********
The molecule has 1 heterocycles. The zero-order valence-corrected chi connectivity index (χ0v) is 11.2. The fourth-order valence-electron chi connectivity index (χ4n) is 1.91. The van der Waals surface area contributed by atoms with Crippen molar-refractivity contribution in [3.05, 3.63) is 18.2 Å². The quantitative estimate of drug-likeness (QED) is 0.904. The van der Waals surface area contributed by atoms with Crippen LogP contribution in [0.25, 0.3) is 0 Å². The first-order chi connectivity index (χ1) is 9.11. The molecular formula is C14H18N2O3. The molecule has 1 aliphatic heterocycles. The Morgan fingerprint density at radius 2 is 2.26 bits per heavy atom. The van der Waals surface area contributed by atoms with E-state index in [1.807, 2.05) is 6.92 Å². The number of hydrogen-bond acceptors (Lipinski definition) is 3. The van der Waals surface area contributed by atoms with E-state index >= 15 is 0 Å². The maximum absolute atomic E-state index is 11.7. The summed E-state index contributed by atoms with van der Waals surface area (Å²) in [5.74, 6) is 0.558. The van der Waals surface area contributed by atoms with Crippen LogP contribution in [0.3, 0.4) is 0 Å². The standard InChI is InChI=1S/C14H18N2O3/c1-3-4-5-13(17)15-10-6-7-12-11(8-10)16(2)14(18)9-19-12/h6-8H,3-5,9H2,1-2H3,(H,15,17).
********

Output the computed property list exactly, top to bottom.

The molecule has 1 heterocycles. The zero-order valence-corrected chi connectivity index (χ0v) is 11.2. The fourth-order valence-electron chi connectivity index (χ4n) is 1.91. The van der Waals surface area contributed by atoms with Crippen molar-refractivity contribution in [3.05, 3.63) is 18.2 Å². The quantitative estimate of drug-likeness (QED) is 0.904. The van der Waals surface area contributed by atoms with Crippen LogP contribution in [0.25, 0.3) is 0 Å². The first-order chi connectivity index (χ1) is 9.11. The molecular formula is C14H18N2O3. The molecule has 1 aliphatic heterocycles. The Morgan fingerprint density at radius 2 is 2.26 bits per heavy atom. The van der Waals surface area contributed by atoms with E-state index in [1.807, 2.05) is 6.92 Å². The number of hydrogen-bond acceptors (Lipinski definition) is 3. The van der Waals surface area contributed by atoms with E-state index >= 15 is 0 Å². The maximum absolute atomic E-state index is 11.7. The summed E-state index contributed by atoms with van der Waals surface area (Å²) in [5.74, 6) is 0.558. The van der Waals surface area contributed by atoms with Crippen LogP contribution in [0.3, 0.4) is 0 Å². The standard InChI is InChI=1S/C14H18N2O3/c1-3-4-5-13(17)15-10-6-7-12-11(8-10)16(2)14(18)9-19-12/h6-8H,3-5,9H2,1-2H3,(H,15,17).